— UPDATED at 9:29 p.m. after vote
A vast elections bill that supporters say focuses on Minnesota voices is not being well-received by all — but enough — of them.
Proponents say the so-called “Democracy for the People Act” would help strengthen voter participation, expand access, and continue sound elections administration.
“We’re going to be a North Star for states around the country, for people around the country who are asking in this moment, ‘What does American democracy look like?’,” Rep. Emma Greenman (DFL-Mpls), the sponsor of HF3, said at a morning press conference.
Passed, as amended, 70-57 by the House late Thursday, the bill now heads to the Senate.
Also at the press conference, House Majority Leader Jamie Long (DFL-Mpls) said everything in the bill is about expanding access. “Minnesotans value our democracy, they love to vote, they vote in some of the highest numbers in our country, but we can always be better. … This bill has so many commonsense, important provisions in it.”
Bill provisions include:
“By enhancing access to voting, whether through ease of registration, language access, or protecting voters from intimidation, this bill makes it clear we want Minnesota to be a state where people vote,” said Rep. Esther Agbaje (DFL-Mpls).
But Rep. Kristin Robbins (R-Maple Grove) has capability concerns as more information is added. A 2018 Office of the Legislative Auditor report found plenty of problems in the current statewide voter registration system, and she said a 2019 report showed not much had been fixed. “Automatic voter system may be a good idea at some point, but it is not prudent to do this when the current system is not functioning well. We are opening ourselves up to a host of problems about ineligible voters voting or not being able to be verified.”
Countered Long: “Everything that is in here does not favor one party or the other. It’s about expanding access to vote, making it easier for people to participate, and the public does not view these as partisan.”
At a February hearing of the House Elections Finance and Policy Committee, Jeff Sigurdson, executive director of the Campaign Finance and Public Disclosure Board, said $53 million was spent in Minnesota for the 2022 election, a rather “explosive growth” over prior years. That does not include groups not registered with the board.
A problem, Greenman said, is spending from outside groups and other independent expenditures do not always need to be reported to the board, leading voters and candidates not knowing who’s funding, for example, a negative ad.
The bill would expand the statutory definition of “expressly advocating” to include types of political communication that do not use specific words or phrases that clearly express advocacy, such as “vote” or “vote against,” but “could only be interpreted by a reasonable person as containing advocacy of the election or defeat of one or more clearly identified candidates.”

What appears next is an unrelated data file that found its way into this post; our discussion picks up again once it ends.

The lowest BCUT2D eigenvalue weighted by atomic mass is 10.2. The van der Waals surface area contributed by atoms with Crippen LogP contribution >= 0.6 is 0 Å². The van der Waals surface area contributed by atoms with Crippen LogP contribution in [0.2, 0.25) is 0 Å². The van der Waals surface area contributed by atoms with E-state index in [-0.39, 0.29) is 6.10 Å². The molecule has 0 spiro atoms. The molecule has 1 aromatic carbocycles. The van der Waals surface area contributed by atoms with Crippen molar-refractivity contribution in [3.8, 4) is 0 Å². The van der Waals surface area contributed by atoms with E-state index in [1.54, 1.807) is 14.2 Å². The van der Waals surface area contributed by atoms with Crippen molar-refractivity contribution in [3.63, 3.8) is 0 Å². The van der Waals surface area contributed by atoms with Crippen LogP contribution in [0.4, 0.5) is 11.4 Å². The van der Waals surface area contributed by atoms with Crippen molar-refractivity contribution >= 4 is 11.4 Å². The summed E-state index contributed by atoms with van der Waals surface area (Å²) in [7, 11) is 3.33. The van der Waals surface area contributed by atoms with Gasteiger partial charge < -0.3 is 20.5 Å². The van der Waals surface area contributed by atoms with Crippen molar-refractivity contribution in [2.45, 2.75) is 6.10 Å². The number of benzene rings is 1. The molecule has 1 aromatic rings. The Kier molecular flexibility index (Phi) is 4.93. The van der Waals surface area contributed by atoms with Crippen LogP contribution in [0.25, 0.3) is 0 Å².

“This bill says if it is express advocacy, if it is a functional equivalent, which is no reasonable person could interpret it as anything else, those are required to report as an independent expenditure and report their express advocacy,” Greenman said.
Rep. Harry Niska (R-Ramsey) said the bill should be called the “Democrats Rule the People Act.”
He believes parts will be subject to a constitutional challenge, the express advocacy changes will “chill potential speech,” and language to prohibit companies with foreign ties from certain political activities would not apply to unions and nonprofit groups.
An amendment offered by Torkelson to limit when express advocacy would be enforced was unsuccessful, as was one to delete the “express advocacy” definition and replace it with “electioneering communications.”
Other amendments unsuccessfully offered by Republicans include: a person registering to vote on Election Day would cast a provisional ballot, and once verified as an eligible voter, the ballot would be counted; prohibiting someone convicted of a felony from pre-registering to vote; a ban on elections money from outside Minnesota; and ensuring most individual information in the statewide voter registration system is public information. Data that’d remain private include a voter’s date of birth, driver’s license or identification card number, passport number, and any part of a Social Security number.
Money, money, money
The bill contains $1.06 million of General Fund spending in 2024-25 for bill implementation, including $861,000 to the Office of the Secretary of State — largely a onetime expense related to programming costs for implementing automatic voter registration and updating online tools — and $200,000 to the Office of the Attorney General for enforcement of intimidation and interference with the voting process.
From the vehicle services operating account, a onetime $45,000 appropriation would go to the Public Safety Department for updated formats and language associated with paper application forms and online pre-applications because of automatic voter provisions.
Representatives of the Campaign Finance and Public Disclosure Board previously said the proposed changes can be absorbed in their current funding.